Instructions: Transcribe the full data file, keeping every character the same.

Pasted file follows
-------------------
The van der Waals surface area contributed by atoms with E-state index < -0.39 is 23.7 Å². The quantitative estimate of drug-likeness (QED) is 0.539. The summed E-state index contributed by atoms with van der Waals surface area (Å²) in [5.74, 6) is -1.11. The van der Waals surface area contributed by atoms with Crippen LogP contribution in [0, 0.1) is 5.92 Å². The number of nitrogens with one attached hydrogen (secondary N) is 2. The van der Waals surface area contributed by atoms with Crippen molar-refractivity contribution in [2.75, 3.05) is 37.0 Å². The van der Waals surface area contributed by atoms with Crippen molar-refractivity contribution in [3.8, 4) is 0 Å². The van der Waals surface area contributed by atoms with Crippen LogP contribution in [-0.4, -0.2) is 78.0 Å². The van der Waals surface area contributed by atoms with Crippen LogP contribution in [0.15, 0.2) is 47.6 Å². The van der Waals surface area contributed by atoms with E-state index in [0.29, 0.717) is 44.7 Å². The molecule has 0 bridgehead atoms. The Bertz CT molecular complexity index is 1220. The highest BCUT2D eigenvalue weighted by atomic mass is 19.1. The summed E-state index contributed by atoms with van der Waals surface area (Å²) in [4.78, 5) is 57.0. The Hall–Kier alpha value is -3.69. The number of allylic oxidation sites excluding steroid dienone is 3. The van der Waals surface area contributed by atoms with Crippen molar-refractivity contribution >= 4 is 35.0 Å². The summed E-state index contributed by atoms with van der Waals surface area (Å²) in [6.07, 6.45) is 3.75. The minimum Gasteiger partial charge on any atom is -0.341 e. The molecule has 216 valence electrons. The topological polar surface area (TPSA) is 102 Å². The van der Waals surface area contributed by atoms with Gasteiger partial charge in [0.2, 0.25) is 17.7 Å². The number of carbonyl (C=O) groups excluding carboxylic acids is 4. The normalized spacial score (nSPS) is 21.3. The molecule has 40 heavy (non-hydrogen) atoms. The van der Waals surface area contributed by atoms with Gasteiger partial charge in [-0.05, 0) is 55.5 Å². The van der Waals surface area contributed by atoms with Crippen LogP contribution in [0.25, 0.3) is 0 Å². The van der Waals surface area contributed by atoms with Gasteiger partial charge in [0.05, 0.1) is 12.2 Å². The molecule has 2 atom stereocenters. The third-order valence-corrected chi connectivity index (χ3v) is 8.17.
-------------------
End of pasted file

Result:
The van der Waals surface area contributed by atoms with E-state index < -0.39 is 23.7 Å². The quantitative estimate of drug-likeness (QED) is 0.539. The summed E-state index contributed by atoms with van der Waals surface area (Å²) in [5.74, 6) is -1.11. The van der Waals surface area contributed by atoms with Crippen LogP contribution in [0, 0.1) is 5.92 Å². The number of nitrogens with one attached hydrogen (secondary N) is 2. The van der Waals surface area contributed by atoms with Crippen molar-refractivity contribution in [2.75, 3.05) is 37.0 Å². The van der Waals surface area contributed by atoms with Crippen molar-refractivity contribution in [3.8, 4) is 0 Å². The van der Waals surface area contributed by atoms with Crippen LogP contribution in [-0.4, -0.2) is 78.0 Å². The van der Waals surface area contributed by atoms with Crippen LogP contribution in [0.15, 0.2) is 47.6 Å². The van der Waals surface area contributed by atoms with E-state index in [0.29, 0.717) is 44.7 Å². The molecule has 0 bridgehead atoms. The Bertz CT molecular complexity index is 1220. The highest BCUT2D eigenvalue weighted by atomic mass is 19.1. The summed E-state index contributed by atoms with van der Waals surface area (Å²) in [4.78, 5) is 57.0. The Hall–Kier alpha value is -3.69. The number of allylic oxidation sites excluding steroid dienone is 3. The van der Waals surface area contributed by atoms with Crippen molar-refractivity contribution >= 4 is 35.0 Å². The summed E-state index contributed by atoms with van der Waals surface area (Å²) in [6.07, 6.45) is 3.75. The minimum Gasteiger partial charge on any atom is -0.341 e. The molecule has 216 valence electrons. The topological polar surface area (TPSA) is 102 Å². The van der Waals surface area contributed by atoms with Gasteiger partial charge in [0.2, 0.25) is 17.7 Å². The number of carbonyl (C=O) groups excluding carboxylic acids is 4. The normalized spacial score (nSPS) is 21.3. The molecule has 40 heavy (non-hydrogen) atoms. The van der Waals surface area contributed by atoms with Gasteiger partial charge in [-0.05, 0) is 55.5 Å². The van der Waals surface area contributed by atoms with Crippen LogP contribution in [0.25, 0.3) is 0 Å². The van der Waals surface area contributed by atoms with Gasteiger partial charge in [0.05, 0.1) is 12.2 Å². The molecule has 2 atom stereocenters. The third-order valence-corrected chi connectivity index (χ3v) is 8.17.